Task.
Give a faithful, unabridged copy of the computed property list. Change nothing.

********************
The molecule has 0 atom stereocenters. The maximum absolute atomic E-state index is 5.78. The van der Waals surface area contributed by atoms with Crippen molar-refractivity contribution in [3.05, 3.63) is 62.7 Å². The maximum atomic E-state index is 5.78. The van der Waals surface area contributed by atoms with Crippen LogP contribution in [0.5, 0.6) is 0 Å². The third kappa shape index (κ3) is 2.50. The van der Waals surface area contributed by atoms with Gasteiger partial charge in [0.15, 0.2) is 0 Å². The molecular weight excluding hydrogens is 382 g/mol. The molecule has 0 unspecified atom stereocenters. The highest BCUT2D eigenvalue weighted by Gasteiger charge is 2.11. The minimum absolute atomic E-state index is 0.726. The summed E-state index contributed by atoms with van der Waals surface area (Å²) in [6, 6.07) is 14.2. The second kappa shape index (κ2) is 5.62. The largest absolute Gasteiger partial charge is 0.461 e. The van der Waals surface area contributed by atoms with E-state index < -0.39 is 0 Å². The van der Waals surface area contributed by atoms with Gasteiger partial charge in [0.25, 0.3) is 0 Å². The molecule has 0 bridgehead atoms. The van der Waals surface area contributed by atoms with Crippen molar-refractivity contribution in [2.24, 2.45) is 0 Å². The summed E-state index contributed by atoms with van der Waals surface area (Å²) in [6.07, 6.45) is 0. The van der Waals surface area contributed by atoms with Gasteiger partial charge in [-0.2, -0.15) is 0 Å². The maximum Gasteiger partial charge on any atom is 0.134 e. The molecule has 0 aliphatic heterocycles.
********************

The molecule has 0 atom stereocenters. The maximum absolute atomic E-state index is 5.78. The van der Waals surface area contributed by atoms with Crippen molar-refractivity contribution in [3.05, 3.63) is 62.7 Å². The maximum atomic E-state index is 5.78. The van der Waals surface area contributed by atoms with Crippen LogP contribution in [0.5, 0.6) is 0 Å². The third kappa shape index (κ3) is 2.50. The van der Waals surface area contributed by atoms with Gasteiger partial charge in [0.15, 0.2) is 0 Å². The molecular weight excluding hydrogens is 382 g/mol. The molecule has 0 unspecified atom stereocenters. The highest BCUT2D eigenvalue weighted by Gasteiger charge is 2.11. The minimum absolute atomic E-state index is 0.726. The summed E-state index contributed by atoms with van der Waals surface area (Å²) in [6, 6.07) is 14.2. The second kappa shape index (κ2) is 5.62. The largest absolute Gasteiger partial charge is 0.461 e. The van der Waals surface area contributed by atoms with E-state index < -0.39 is 0 Å². The van der Waals surface area contributed by atoms with Gasteiger partial charge in [0.25, 0.3) is 0 Å². The molecule has 0 bridgehead atoms. The van der Waals surface area contributed by atoms with Crippen molar-refractivity contribution in [2.24, 2.45) is 0 Å². The summed E-state index contributed by atoms with van der Waals surface area (Å²) in [6.07, 6.45) is 0. The van der Waals surface area contributed by atoms with Gasteiger partial charge in [-0.2, -0.15) is 0 Å². The maximum Gasteiger partial charge on any atom is 0.134 e. The molecule has 0 aliphatic heterocycles.